7th International Conference on Spoken Language Processing
September 16-20, 2002
It has repeatedly been shown, mostly in terms of WER, that the rate of speech significantly affects speech recognition accuracy. However, the question how is not yet satisfactorily answered. In this paper we scrutinized in which way already modeling accuracy is influenced by the rate of speech. We observed the existence of a rather direct (negative) correlation between the local speech rate (LSR) and the local average HMM score (LAS). This correlation can already be found for utterances in the training database, i.e. utterances that actually were used for the parameter estimation of the acoustic phonetic models. By introducing confidence measures based on likelihood distance we verified that statistical modeling with respect to speech rate seems most accurate in slow speech segments and deteriorates already at average speaking rates. We further found that the correlation is little, yet observable, for the static features and increases with the frame range of delta(delta) features - reaching up to 0.65. The correlation persists regardless of simple monophone models or context dependent triphones. The LSR-LAS dependency can be used to predict LSR on independent test data directly from the acoustic HMM scores. In addition, LAS can be used as an indicator to assess the performance gain of rate dependent HMM models, which seems small (for fast speech) in comparison to the overall score degradation.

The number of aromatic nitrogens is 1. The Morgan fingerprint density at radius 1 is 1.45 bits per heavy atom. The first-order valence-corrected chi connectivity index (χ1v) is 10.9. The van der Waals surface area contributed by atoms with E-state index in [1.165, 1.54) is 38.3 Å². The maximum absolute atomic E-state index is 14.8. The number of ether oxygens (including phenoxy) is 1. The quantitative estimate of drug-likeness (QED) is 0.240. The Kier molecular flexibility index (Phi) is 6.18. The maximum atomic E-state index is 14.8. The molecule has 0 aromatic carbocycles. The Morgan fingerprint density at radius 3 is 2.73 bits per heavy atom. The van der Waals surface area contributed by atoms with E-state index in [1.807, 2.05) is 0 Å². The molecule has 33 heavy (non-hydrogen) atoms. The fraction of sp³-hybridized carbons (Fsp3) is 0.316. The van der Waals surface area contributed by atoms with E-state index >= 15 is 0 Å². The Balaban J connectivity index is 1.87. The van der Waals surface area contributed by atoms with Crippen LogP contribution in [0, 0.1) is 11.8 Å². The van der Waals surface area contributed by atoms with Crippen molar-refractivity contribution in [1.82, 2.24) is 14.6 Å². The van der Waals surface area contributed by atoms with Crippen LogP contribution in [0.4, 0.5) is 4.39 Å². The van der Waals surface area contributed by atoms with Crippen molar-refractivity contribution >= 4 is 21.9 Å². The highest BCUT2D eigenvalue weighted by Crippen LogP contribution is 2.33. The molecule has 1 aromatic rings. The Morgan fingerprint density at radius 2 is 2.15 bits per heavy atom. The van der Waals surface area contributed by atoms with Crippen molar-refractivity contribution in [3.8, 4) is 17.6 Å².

Bibliographic reference. Faltlhauser, Robert / Ruske, Günther / Thomae, M. (2002): "Towards the question: why has speaking rate such an impact on speech recognition performance?", In ICSLP-2002, 2429-2432.